Originally an apprentice knight in medieval Europe. Usually young men, they served as the personal attendants of fully fledged knights. The title was then one of function rather than birth: it derives from the Latin “scutarius”, referring to the shield-bearing role of the squire. In later medieval England the term came to be applied to all gentlemen entitled to bear arms. By the 17th century, “squire” had become synonymous with a district's leading landowner, perhaps even the lord of the manor. The considerable local influence, both political and ecclesiastical, of the “squirearchy” has since diminished.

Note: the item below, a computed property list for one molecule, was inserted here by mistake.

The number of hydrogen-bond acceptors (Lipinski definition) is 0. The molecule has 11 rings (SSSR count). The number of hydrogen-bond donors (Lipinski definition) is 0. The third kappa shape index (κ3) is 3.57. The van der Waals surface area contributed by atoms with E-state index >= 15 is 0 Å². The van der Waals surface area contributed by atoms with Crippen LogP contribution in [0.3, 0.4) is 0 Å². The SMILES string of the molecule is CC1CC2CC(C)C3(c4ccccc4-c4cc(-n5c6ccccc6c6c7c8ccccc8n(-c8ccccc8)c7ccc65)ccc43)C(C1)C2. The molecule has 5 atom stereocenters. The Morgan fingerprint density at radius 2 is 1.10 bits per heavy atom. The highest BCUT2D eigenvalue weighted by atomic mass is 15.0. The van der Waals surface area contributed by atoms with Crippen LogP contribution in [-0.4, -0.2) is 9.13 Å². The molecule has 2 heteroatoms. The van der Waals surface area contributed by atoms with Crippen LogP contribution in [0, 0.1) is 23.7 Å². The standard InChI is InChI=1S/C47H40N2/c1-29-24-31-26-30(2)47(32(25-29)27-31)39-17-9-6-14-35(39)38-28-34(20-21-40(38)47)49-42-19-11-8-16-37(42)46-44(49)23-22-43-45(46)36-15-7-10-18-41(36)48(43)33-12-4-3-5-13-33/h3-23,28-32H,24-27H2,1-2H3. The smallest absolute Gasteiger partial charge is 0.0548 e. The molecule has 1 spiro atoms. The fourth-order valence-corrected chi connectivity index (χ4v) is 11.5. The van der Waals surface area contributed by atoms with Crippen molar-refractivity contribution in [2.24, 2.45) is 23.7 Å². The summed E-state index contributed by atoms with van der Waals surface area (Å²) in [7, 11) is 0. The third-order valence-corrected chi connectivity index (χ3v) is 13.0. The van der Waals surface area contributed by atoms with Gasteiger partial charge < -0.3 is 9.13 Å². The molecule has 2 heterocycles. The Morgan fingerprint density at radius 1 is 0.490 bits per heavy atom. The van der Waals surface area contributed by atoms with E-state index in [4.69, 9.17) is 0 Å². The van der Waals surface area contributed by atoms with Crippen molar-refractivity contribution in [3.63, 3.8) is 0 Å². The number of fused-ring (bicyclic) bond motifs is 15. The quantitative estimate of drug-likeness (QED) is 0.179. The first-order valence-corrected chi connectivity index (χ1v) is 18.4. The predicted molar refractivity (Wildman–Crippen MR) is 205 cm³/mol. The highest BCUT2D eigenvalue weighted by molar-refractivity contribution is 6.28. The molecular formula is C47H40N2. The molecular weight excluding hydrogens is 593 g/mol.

Subjects: British History — World History.